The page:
Television

Donal Logue Comes to Tammany Hall in Season 2 of 'Copper'

Abraham Lincoln's assassination is just months away and there's increasing corruption in New York's Tammany Hall, embodied here by General Brendan Donovan (Donal Logue), new to the series this season.


Copper

Airtime: Sundays, 10pm ET
Cast: Tom Weston-Jones, Kyle Schmid, Franka Potente, Ato Essandoh, Donal Logue
Subtitle: Season Two Premiere
Network: BBC America
Creator: Tom Fontana, Will Rokos
Air Date: 2013-06-23
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Near the start of the new season of Copper, an angry Irishman named Buzzie Burke (Noah Danby) bursts into the frame. He's come after Eva (Franka Potente) in the Five Points, Manhattan brothel where she conducts her business. Seconds later, another man arrives, equally violently. It's 1865, and Eva's ex-lover, Detective Kevin Corcoran (Tom Weston-Jones), isn't bound by laws protecting anyone's Constitutional rights.

Inserting himself so violently between the thug and the madame, the Civil War veteran Corcoran faces a darkness that permeates much of this premiere episode of Copper's second season, a darkness that obscures distinctions between lawful and illicit activities, the city's Irish and African American communities, just and unjust intentions. In part this darkness is a function of a broader political context -- Abraham Lincoln's assassination is just months away -- but it is also premised on the increasing influence and corruption of New York's Tammany Hall, embodied here by General Brendan Donovan (Donal Logue), new to the series this season.

Darkness seems to follow Donovan from frame to frame. Back in New York after a stint in the Union Army, he's arrogant and tough. As he puts it, "I'm the kind of man who likes to think everything suffers in my absence." When Donovan first strides into the Sixth Precinct, his face is obscured by heavy shadow as he berates the young officers and beats one of them for no apparent reason.

As it becomes clear that Donovan means to reshape the city's fledgling police force, Corcoran's place in this developing political landscape is yet to be determined. On the street, at work, he seems at ease with shadows, but at home with his wife Ellen (Alex Paxton-Beesley), where the rooms are brightly lit, he remains distrustful, keenly aware, as we are, that she's still recovering from last season's ordeal, that is, the affair withorcoran's best friend, Maguire (Kevin Ryan), the accidental killing of her own child, the forcible confinement and drugging in a mental institution.

The irresolution of this miserable past is underlined when the camera takes us deep into the maze-like city jail, where Maguire sits in a particularly dim corner. His glass eye catches a ray of light, reminding us that the man who killed two women and tried to destroy Ellen might yet create havoc in the coming season.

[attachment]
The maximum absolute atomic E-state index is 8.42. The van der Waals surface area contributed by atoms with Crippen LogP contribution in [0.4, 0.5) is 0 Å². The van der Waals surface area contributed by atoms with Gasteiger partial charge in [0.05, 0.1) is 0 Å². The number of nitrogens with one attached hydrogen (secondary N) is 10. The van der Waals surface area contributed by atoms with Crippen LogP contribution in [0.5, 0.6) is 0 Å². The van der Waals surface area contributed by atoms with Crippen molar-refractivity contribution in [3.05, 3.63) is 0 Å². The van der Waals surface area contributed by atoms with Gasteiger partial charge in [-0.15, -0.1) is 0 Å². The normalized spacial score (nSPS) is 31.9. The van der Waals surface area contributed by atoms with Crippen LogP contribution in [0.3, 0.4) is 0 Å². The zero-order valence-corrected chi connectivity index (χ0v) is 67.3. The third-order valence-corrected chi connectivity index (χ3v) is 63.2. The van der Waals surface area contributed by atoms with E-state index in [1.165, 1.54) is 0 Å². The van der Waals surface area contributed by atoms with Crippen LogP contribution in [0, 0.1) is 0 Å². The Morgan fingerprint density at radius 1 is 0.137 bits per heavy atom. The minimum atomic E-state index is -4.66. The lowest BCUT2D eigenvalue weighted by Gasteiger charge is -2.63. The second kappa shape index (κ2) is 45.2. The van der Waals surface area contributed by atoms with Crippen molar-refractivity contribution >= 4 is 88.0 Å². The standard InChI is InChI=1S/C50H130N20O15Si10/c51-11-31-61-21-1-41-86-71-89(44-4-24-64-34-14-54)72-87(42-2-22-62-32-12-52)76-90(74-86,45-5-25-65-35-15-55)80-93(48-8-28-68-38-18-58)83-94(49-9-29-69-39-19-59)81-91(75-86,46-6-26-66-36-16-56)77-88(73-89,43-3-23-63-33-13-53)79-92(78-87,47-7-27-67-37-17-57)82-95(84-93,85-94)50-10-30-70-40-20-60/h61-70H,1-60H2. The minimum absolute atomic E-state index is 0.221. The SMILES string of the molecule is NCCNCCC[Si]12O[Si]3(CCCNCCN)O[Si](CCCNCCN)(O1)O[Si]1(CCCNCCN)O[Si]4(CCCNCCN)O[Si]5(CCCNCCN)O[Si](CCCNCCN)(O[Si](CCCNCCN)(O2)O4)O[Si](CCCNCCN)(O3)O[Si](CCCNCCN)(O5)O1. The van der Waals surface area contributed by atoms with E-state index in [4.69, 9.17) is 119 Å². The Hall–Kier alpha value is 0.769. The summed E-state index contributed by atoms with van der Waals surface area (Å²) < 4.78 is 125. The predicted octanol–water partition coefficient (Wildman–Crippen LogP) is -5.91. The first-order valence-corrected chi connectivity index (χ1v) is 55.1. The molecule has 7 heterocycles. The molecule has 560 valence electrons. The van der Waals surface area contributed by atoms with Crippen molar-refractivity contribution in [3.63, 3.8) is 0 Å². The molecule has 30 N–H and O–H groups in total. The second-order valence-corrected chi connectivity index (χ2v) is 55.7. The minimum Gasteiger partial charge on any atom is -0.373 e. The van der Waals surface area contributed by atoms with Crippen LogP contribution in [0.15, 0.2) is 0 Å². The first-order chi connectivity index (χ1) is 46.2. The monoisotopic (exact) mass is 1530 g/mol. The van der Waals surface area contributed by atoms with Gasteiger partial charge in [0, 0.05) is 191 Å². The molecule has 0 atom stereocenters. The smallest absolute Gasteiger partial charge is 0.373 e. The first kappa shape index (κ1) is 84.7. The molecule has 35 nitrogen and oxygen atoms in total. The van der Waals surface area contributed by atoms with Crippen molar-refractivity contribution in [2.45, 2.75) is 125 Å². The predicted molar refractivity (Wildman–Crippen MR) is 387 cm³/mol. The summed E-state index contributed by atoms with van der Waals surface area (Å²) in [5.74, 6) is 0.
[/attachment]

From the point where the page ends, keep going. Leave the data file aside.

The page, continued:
One sign of this havoc is Corcoran's own conflicting feelings about Maguire. It may be that his confusion results in his violence against criminal suspects, including Buzzie Burke, or that it is a result of his loyalty to his fellow Irishman. This struggle between light and dark works as a metaphor for Corcoran as an individual and the Sixth Precinct as a whole, and vividly emerges in the era's virulent racism.

This season, as before, Copper focuses this theme through the experiences of African American doctor and war veteran Matthew Freeman (Ato Essandoh) and his wife Sara (Tessa Thompson). Here, when they move outside the city for their own safety, their sense of dislocation is represented in the shadow of the urban skyline that's visible from their new home.

Corcoran's friendship with Freeman, based on their shared experience during the war, appears to influence his attitude on the job, which is to say, he doesn't discriminate when it comes to using his authority to mete out his own brutal version of justice. In this, Copper reveals not only the grim living conditions of 19th century New York, but also the implications of unchecked police power.

Though he turns a blind eye to some crime, especially at Eva's brothel, Corcoran appears the Sixth Precinct's most admirable representative. He keeps his distance from high society events and political schemes. Amid such dishonesty and manipulation, Corcoran is a romanticized figure, much like the cops who populate so many TV shows set in the 21st century. Because he tolerates petty crimes, it seems that he's defying Tammany Hall's plan to clean up the streets, which constitutes another, more enduring sort of brutality. Whether that defiance can last remains a question.

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